Play Store class action has £15m budget for defeating Google in London court
Detail emerges on who's funding it ... and for how much
Google has partly won a legal bid to uncover the budget behind a not-quite-class-action lawsuit pursuing it for £920m in Britain's Competition Appeal Tribunal.
Revealing that Elizabeth Coll's lawyers have £15.4m with which to take on the world's biggest adtech firm, judges dismissed Google's attempt to reveal how much the class-action group would have to pay those lawyers if they win.
The decision sheds a little more light on the world of for-profit litigation in London against mostly US-based Big Tech firms.
Coll's underlying case is broadly a mirror of Epic Games' lawsuit against Google over the Android giant's 30 per cent cut of app revenues which it takes from user payments made in Google Play Store apps. She is the public face of a lawsuit aimed at squeezing £920m out of Google for alleged anticompetitive behaviour and is suing in the name of 19 million UK-based Android users. Such lawsuits are increasingly common in the UK at the moment.
As summarised by Competition Appeal Tribunal (CAT) judges Bridget Lucas QC, Tim Frazer and Professor Michael Waterson, Google argued, unsuccessfully, that:
… success fees are particularly significant because they are payable only out of undistributed damages. [Google] maintain that there is therefore a potential conflict of interest between [Coll] and class members, on the one hand, and [Coll]'s lawyers on the other on the basis that there is an incentive for [Coll]'s lawyers to ensure that there is a sufficient pot of undistributed damages so that the success fees are paid in full.
The CAT dismissed Google's application to be given sight of Coll's lawyers' after-the-event insurance premiums and the precise level of the lawyers' success fees. Disclosure, said the CAT, would give Google an unfair advantage in the case.
All the current UK group litigation cases against Big Tech are brought on the basis that the commercial funder can make tens or hundreds of millions of pounds in profits from the damages. If they win, a hefty cut of those damages is taken by the lawyers as a success fee. Whatever's left after the backer and lawyers take their cut gets divided between the people allegedly wronged.
First data protection, now competition law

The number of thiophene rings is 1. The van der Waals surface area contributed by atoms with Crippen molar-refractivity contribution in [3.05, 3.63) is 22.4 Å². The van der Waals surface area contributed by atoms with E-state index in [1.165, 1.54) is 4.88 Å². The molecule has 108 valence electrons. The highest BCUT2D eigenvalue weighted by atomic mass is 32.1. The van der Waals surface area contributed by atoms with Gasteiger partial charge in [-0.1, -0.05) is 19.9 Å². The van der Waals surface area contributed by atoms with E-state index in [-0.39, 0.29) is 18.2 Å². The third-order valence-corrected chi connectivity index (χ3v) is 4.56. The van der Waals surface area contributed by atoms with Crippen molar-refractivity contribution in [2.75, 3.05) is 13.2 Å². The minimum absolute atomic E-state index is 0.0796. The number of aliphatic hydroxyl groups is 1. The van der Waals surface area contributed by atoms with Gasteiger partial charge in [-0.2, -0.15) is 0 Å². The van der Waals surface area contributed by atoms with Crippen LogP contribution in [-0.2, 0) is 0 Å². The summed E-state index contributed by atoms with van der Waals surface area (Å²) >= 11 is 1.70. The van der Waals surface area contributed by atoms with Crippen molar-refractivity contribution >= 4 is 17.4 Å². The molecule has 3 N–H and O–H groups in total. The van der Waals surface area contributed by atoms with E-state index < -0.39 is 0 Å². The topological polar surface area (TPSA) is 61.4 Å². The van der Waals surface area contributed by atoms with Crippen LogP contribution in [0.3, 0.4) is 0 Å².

Google's application in this case followed a similar legal line of thinking in the old Lloyd v Google "Safari Workaround" sueball, where at an early stage Google's barrister spelled out exactly which for-profit litigation funder was behind the case and how much it was attempting to claim from the adtech monolith.
Ultimately Lloyd and backer Therium Litigation Funding IC failed in the Supreme Court, which set a gate-shutting precedent making it much harder for profit-making litigation funders to use UK data protection law against foreign-headquartered companies.
- Billions in data protection lawsuits rides on Google's last-ditch UK Supreme Court defence for Safari Workaround sueball
- Top UK court to rule whether 4.5m Brit iPhone fanbois can sue Google over cookies
- London class-action sueball against Google is a lot like Epic's case except fandroids might win enough for a pint
- Epic Games files competition lawsuit against Google in the UK over Fortnite's ejection from Play Store
Fans of these group litigation cases say they're the only way for ordinary people to receive damages as a result of abuses by Big Tech; so they say, governmental fines merely enrich the Treasury instead of properly compensating folk who were wronged. One well-known commercial litigation funder, Therium, was behind the Post Office civil lawsuit over the state-owned company's abuses of the criminal law in punishing innocent staffers for the failures of its Fujitsu-made Horizon stocktaking system.
Opponents say it is morally wrong for profit-making litigation funders to state they're fighting for oppressed common people's rights when in reality they're hoping to make a profit for investors; famously, the subpostmasters in the Post Office Trial received an £11.5m portion of the £57.75m settlement to share between 550 claimants. In the meantime the CAT is filling up with cases based on section 47B of the Competition Act 1998.
Coll is yet to be certified as the formal Class Representative in Coll v Google, which is still at an early procedural stage. The case continues. ®